The Hyades CMD also shows 11 dwarfs with mag and mag, whereas control clusters 1 and 2 show 3 and 2 similar dwarfs, respectively. Therefore, the Hyades appears to have very late M dwarfs with mag. These are shown in Figure 4 together with their redder counterparts, which may be contaminated by field dwarfs.
|1||04 20 24.5||23 56 13||14.60||13.85||13.42||13.35||1.08||148.98||-46.41||36.21.63||10.550.097||5.27|
|2||03 52 46.3||21 12 33||15.94||14.81||14.26||14.17||1.63||114.31||-36.95||52.83.08||10.560.127|
|3||04 10 24.0||14 59 10||15.75||14.78||14.17||14.25||1.36||102.46||-7.86||54.63.72||10.560.148|
|4||04 42 18.6||17 54 38||15.60||14.97||14.23||14.26||1.18||82.71||-21.25||54.44.46||10.590.178||5.27|
|5||03 58 43.0||10 39 40||15.81||14.72||14.05||14.02||1.65||125.14||-24.32||46.62.56||10.680.119|
|6||04 22 05.2||13 58 47||15.50||14.81||14.25||14.22||1.12||99.37||-23.48||50.93.49||10.690.149||5.27|
|7||04 39 29.1||19 57 35||15.99||15.03||14.36||14.31||1.54||86.98||-28.14||53.04.06||10.690.166|
|8||04 58 45.7||12 12 34||15.60||14.55||14.02||14.03||1.42||82.99||-19.34||44.83.68||10.770.178|
|9||04 46 35.4||14 51 26||16.68||15.29||14.52||14.61||1.93||72.04||-22.32||57.85.36||10.800.202|
|10||04 17 33.9||14 30 15||16.54||15.43||14.84||14.70||1.70||108.27||-29.45||47.82.98||11.300.136|
|11||03 55 42.0||22 57 01||16.11||15.05||14.28||14.21||1.77||165.09||-32.33||37.61.56||11.330.091|
|12||04 35 43.0||13 23 45||16.73||15.77||14.80||14.88||1.71||112.04||-17.86||41.42.56||11.790.134||5.13|
|Columns: 2M is the 2MASS magnitude; UK is the UKIDSS magnitude; and are the R.A. and Dec components of the proper motion of the brown dwarf, respectively, measured in milli arc seconds per year; is the calculated distance to the brown dwarf, measured in parsecs; the 2MASS magnitude was converted to the MKO system before the value of was determined; log is estimated from the DUSTY models (Chabrier et al., 2000) only for the brown dwarfs that lie on or near the single star sequence, as shown in Figure 4.|
The comparison of the 2MASS photometry, converted to the MKO system, with the UKIDSS photometry shows no evidence of variability for the 12 brown dwarf candidates within the photometric errors.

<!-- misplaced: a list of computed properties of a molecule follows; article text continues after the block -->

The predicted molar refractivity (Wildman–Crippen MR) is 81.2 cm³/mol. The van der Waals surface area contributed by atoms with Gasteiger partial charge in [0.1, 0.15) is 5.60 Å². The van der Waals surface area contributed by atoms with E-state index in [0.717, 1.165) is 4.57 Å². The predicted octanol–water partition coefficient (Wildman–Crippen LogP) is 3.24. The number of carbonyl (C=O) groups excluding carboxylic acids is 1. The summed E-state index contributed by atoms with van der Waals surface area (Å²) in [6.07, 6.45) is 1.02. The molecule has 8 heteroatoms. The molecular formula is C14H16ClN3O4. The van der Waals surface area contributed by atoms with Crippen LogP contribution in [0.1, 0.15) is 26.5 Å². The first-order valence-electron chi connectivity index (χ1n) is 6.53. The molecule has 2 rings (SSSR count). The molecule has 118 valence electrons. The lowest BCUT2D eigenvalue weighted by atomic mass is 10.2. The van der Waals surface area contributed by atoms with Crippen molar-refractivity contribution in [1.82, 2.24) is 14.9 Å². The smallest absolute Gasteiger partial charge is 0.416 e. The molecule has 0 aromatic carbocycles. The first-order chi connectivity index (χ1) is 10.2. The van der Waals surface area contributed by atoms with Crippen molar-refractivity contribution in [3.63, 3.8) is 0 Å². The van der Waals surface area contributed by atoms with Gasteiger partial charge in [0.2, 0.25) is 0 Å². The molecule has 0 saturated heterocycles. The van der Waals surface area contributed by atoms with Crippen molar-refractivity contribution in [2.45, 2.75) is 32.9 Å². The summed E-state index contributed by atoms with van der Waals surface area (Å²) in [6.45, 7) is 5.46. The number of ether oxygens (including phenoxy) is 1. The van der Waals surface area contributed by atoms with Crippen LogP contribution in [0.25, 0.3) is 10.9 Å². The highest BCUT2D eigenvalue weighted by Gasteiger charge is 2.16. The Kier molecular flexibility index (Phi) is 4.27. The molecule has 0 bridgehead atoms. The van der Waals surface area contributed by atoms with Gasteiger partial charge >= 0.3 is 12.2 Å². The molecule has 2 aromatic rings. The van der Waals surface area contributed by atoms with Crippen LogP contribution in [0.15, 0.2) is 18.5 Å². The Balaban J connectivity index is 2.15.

The L dwarfs discovered in this survey appear to have a horizontal sequence with mag followed by a vertical drop at mag, as seen in the , CMD. However, we do not believe this can be the true sequence. Jameson et al. (2008) have used data from L dwarfs found in Upper Scorpius, Per, the Pleiades, Ursa Major and the Hyades (Bannister & Jameson, 2007) to make an empirical age determination for L dwarfs. They find gradients for these clusters in the , CMD to be 1.95, 1.93, 1.81, 2.88 and 2.14, respectively. Ursa Major is clearly discrepant and the average gradient of the remainder is 1.96. Such a gradient would fit our L dwarf data if we regarded the bluest 3 L dwarfs and the faintest L dwarf to be single L dwarfs. The remaining L dwarfs would then have to be binary L dwarfs, which could sit up to mag above the single star sequence. These single and equal mass binary sequences are shown in Figure 4. A large number of brown dwarf binaries might be expected in the Hyades since tight L dwarf binaries are less likely to be lost than single L dwarfs due to their greater system mass. There are still 3 L dwarfs that remain above the equal mass binary sequence. This could be explained by experimental error, accepting that they are the expected contaminants or conceivably triple systems. If the apparent , CMD is plotted, its shape is not significantly different to the , CMD.